The restrictions are expected to be lifted in full by Tuesday, but Monica Villamizar, Al Jazeera's correspondent in Tegucigalpa, said some people had already begun taking to the streets.
"People are re-organising the protests - they want to re-start their resistance [to the de facto government]," she said.
"Some of the media outlets [loyal to Zelaya] had been shut down [during the emergency measures imposed by the de facto government].
Some of the pro-Zelaya protests had been organised through these outlets, so the voice of the resistance was effectively cut-off."
Zelaya, who has been sheltering at the Brazilian embassy in the Honduran capital Tegucigalpa since he returned home two weeks ago, had called for Micheletti to rescind his decree before negotiations to tackle the political crisis begin.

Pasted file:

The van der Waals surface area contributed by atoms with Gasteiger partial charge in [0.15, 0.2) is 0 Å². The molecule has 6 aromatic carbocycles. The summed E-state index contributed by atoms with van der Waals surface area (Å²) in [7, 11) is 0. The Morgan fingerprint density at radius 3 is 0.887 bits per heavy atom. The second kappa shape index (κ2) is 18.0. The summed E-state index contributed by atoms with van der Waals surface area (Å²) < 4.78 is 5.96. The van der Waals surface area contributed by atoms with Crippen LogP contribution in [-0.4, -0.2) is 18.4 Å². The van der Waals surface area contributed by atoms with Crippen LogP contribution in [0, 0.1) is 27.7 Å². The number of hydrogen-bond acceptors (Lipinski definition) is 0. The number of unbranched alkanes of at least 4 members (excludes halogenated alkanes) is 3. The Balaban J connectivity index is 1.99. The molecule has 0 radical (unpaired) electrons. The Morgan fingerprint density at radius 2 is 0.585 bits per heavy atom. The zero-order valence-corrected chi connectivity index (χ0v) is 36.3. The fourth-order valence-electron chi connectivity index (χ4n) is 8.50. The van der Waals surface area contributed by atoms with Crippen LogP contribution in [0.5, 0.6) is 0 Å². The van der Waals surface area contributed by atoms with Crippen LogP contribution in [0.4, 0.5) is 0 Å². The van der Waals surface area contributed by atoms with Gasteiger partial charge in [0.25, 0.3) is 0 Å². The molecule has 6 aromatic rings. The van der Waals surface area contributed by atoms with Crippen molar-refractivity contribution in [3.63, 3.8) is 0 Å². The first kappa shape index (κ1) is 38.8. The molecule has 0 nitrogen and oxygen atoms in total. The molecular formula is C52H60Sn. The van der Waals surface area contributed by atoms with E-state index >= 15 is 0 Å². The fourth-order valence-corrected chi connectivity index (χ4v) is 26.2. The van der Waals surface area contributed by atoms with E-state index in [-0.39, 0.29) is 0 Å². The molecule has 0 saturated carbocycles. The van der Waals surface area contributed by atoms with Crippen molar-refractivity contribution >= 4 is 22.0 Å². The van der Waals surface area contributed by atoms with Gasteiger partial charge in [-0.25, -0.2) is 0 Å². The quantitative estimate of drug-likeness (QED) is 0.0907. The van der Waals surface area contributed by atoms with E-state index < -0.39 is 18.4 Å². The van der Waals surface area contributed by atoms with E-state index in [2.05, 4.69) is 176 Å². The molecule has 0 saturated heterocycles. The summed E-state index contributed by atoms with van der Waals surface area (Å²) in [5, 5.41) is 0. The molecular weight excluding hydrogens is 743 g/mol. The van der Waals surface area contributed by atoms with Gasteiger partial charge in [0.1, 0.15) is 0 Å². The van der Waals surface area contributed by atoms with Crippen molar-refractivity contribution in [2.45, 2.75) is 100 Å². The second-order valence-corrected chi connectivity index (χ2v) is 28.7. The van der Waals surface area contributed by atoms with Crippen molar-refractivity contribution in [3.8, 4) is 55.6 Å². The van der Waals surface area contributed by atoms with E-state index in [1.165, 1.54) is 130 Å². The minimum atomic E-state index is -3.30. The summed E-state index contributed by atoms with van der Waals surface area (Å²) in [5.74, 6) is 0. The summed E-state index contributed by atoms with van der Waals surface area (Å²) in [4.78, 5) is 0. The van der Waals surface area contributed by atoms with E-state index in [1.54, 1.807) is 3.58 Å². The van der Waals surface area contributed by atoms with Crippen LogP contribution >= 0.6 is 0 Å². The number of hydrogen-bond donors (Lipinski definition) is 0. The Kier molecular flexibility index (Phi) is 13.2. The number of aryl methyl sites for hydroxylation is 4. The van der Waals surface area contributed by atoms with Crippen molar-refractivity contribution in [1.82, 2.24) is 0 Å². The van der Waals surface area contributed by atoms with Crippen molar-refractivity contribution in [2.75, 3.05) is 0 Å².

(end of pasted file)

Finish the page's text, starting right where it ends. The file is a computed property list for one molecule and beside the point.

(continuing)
A delegation of foreign ministers from member states of the Organisation of American States (OAS) is to broker talks between the de facto government and Zelaya on Wednesday.
A proposal by Oscar Arias, the president of Costa Rica, that Zelaya be reinstated before elections scheduled for November 29 is likely to form the basis of the OAS-brokered talks.
Zelaya is blocked by the Honduran constitutuion from holding another presidential term, but Arias' proposal suggests that he resume the presidency until an elected successor takes office.
The ousted president has called on the de facto government to "immediately" sign the Arias proposal, but Micheletti has maintained his opposition to Zelaya re-taking power.
Honduran security forces are continuing to surround the Brazilian embassy compound, where Zelaya and about 60 aides have been holed up.
Zelaya was ousted from the presidency by a military-backed coup on June 28, the same day that he planned to hold a non-binding referendum on the constitution.
The military, courts and opposition politicians accused Zelaya of trying to extend presidential term limits via the referendum.
Zelaya said that the public vote was aimed at improving the lives of the poor in Honduras.